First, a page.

President Obama and his wife, Michelle, appeared together on Thursday to exhort college leaders to do more to recruit and retain low-income students, saying the nation suffers when capable young people fail to graduate.
"Right now, we're missing out on so much potential because so many promising young people simply don't believe that college can be a reality for them," Ms. Obama told the 140 college presidents, business people, foundation leaders, and nonprofit executives assembled for the White House summit on college access. "It's our job to help them understand their potential and then get them enrolled in a college that can help them meet their needs."
The president agreed. "There is this huge cohort of talent that we're not tapping," he said. He called the more than 100 "commitments" to college access that attendees announced on Thursday morning "an extraordinary first step," but he said more colleges, businesses, foundations, and nonprofit groups must step up if the nation is to close the college-completion gap between wealthy and low-income students.
Both the president and the first lady also put some of the onus on students themselves, saying low-income people must take responsibility for their academic careers.
"We must remember that education is a two-way bargain," Ms. Obama said. "While there is so much more we must do for our kids, at the end of the day, the person who has the most say over whether or not a student succeeds is the student him or herself."
As an example, she cited Troy Simon, a Bard College student who grew up poor in New Orleans and didn't learn to read or write until he was 14. Mr. Simon, who lived for a while in the Superdome after Hurricane Katrina and tap-danced in the French Quarter to make money, said he could "offer a portfolio of excuses for why I fell behind." But instead of accepting failure, he said he decided to become an example for his siblings and commit to catching up.
"I saw my brothers and sisters heading down the same path, and decided to change my life," he said, in remarks that introduced the first lady. He credited his success to his determination and to the help of college-preparatory groups like the Posse Foundation and Urban League College Track, both of which made commitments to expand programs on Thursday.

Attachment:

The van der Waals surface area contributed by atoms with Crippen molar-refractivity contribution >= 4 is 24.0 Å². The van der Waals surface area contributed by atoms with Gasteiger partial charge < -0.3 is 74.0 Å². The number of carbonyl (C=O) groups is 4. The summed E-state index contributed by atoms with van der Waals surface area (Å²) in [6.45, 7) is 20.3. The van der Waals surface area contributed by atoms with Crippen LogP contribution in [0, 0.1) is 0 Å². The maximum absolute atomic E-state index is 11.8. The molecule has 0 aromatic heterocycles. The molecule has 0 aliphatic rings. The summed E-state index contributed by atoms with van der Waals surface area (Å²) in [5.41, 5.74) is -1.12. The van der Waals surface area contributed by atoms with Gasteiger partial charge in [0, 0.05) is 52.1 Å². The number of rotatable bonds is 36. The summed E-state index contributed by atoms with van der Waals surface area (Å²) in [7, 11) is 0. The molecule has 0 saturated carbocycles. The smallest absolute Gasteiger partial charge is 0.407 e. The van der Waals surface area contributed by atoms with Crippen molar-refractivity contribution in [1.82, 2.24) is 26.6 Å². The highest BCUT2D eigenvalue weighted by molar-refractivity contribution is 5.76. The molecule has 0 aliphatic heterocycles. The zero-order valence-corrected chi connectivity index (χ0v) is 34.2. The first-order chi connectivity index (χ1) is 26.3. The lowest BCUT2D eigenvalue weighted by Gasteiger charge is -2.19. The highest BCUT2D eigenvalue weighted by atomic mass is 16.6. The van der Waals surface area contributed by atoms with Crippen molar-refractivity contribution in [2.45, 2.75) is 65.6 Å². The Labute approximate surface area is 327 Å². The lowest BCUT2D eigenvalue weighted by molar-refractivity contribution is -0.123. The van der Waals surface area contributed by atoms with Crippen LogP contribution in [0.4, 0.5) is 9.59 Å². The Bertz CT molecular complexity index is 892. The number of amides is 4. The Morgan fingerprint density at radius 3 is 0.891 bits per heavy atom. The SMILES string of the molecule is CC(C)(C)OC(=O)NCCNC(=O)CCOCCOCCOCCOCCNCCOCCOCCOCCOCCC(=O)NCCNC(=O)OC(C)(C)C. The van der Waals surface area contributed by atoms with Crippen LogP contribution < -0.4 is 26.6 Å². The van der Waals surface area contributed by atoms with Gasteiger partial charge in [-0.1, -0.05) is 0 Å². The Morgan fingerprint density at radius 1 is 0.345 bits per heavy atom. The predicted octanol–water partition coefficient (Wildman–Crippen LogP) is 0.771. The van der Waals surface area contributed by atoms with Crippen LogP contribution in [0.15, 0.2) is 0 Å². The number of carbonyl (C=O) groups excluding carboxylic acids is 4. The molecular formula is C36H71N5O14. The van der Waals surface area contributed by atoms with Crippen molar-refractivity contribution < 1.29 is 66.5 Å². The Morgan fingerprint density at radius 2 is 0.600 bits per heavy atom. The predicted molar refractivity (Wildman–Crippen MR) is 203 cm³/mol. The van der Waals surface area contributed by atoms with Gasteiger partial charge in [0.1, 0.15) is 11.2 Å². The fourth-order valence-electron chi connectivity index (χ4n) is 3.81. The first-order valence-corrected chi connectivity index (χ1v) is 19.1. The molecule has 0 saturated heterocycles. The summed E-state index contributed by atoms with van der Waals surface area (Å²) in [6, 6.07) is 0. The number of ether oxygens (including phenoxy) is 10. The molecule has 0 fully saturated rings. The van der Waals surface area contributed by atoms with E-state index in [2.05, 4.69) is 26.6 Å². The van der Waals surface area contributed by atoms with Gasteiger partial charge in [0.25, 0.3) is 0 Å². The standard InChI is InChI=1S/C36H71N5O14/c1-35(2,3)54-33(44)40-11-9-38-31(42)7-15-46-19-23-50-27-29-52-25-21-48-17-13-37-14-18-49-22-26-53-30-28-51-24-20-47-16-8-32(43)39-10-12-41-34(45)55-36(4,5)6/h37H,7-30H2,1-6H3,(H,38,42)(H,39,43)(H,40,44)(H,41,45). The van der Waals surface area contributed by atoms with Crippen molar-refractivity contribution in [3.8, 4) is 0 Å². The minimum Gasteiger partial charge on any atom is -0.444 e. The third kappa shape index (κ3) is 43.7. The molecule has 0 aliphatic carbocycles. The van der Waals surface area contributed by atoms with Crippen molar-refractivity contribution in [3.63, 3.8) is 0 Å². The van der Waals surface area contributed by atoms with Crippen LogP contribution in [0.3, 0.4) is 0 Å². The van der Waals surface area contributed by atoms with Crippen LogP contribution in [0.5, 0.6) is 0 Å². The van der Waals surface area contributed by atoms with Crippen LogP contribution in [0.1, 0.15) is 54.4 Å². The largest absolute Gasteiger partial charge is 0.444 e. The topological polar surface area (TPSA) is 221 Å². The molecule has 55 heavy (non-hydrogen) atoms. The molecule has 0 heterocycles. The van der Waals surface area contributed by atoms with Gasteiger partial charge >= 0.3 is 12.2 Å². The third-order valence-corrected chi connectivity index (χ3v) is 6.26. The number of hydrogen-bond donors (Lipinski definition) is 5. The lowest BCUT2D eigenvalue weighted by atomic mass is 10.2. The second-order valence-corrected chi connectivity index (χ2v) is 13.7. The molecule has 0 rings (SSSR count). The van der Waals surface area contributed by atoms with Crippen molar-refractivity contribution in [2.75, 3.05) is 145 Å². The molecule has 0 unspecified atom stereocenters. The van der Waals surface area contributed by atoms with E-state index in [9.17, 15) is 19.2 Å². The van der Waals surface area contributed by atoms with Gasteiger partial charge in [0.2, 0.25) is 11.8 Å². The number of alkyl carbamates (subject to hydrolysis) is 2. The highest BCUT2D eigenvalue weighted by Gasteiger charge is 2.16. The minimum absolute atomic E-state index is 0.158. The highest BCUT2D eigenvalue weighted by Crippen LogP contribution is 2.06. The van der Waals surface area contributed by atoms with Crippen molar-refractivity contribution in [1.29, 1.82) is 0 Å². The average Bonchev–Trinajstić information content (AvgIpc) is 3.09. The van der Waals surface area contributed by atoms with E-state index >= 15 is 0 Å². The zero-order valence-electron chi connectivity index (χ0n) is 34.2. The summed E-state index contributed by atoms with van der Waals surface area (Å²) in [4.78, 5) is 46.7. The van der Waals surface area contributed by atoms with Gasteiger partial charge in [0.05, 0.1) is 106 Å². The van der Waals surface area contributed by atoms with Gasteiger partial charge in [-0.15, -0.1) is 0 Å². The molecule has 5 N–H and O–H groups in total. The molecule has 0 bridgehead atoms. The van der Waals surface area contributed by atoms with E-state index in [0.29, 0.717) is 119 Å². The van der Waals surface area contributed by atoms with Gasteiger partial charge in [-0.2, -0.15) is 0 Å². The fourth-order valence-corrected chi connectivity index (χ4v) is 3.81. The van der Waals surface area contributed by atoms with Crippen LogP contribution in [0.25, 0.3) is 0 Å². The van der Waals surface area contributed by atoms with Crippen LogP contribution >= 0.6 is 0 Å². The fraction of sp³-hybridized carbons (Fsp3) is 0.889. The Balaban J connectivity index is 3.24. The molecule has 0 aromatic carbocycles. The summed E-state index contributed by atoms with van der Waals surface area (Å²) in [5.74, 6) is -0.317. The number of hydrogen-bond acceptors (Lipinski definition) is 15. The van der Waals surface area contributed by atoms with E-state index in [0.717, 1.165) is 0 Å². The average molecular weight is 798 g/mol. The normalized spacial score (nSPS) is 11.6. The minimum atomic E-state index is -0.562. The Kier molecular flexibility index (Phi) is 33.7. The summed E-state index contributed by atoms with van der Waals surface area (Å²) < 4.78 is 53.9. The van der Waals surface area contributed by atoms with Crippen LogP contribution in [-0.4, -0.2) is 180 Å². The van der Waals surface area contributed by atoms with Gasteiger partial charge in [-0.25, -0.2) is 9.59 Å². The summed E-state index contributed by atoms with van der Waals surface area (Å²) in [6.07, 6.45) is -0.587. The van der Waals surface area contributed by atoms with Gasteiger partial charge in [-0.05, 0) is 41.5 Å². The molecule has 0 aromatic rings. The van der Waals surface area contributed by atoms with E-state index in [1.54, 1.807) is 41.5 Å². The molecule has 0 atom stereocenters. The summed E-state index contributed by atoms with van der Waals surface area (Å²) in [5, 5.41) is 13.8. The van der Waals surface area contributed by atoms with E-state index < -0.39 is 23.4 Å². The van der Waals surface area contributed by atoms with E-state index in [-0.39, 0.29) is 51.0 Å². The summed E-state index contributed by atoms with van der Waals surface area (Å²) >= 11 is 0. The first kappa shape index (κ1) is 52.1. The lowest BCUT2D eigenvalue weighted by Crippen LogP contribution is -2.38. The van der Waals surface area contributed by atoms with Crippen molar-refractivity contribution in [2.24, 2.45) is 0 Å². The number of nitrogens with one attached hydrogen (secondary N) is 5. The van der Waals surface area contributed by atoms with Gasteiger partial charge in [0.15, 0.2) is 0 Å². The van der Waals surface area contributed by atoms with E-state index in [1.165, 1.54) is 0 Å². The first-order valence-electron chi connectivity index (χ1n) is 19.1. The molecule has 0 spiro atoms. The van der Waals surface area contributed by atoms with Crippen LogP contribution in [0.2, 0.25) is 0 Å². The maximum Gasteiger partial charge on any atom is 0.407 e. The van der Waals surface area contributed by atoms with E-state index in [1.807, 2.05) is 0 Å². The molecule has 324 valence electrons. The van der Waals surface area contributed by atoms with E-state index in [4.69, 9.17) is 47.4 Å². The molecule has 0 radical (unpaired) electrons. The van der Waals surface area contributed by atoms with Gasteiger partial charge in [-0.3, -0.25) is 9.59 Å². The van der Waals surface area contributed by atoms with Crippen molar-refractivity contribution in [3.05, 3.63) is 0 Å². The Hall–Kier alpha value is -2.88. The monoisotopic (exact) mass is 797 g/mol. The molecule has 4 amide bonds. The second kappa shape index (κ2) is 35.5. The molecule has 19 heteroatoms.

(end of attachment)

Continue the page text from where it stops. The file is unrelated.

Ms. Obama, who has spoken in the past about the alienation she felt as a first-generation student at Princeton University, said she would spend the remainder of the president's term talking with low-income students.
"I want to inspire them to step up and commit to their education so they can have opportunities they've never dreamed of," she said. "That story of opportunity through education is the story of my life."
The first lady said she identified with low-income students who worry they won't succeed at a selective institution.
"The truth is that if Princeton hadn't found my brother as a basketball recruit, and if I hadn't seen that he could succeed on a campus like that, it never would have occurred to me to apply to that school—never," she said.
When she first arrived at Princeton, Ms. Obama said, "I didn't know anyone on campus except my brother. I didn't know how to pick the right classes or find the right buildings. I didn't even bring the right-size sheets for my dorm room. I didn't realize those beds were so long.
"So I was a little overwhelmed, and a little isolated," she added.
It took a three-week campus-orientation program and the campus's multicultural center to make her feel comfortable, she said.
"If it weren't for those resources and the friends and the mentors, I honestly don't know how I would have made it through college," she said. "But instead, I graduated at the top of my class, I went to law school, and you know the rest."
Helping students like her graduate from college is not just good for those students, she said, it's good for colleges.
"If you embrace and empower these students, they're going to stay engaged with your school for decades after they graduate," she said. "They will be dressed up in school colors at homecoming games. They'll be asking to serve on your committees and advisory boards. And they'll be doing their part when fund-raising season rolls around.
"Believe me," she continued, "these will be some of the best alumni you could possibly ask for."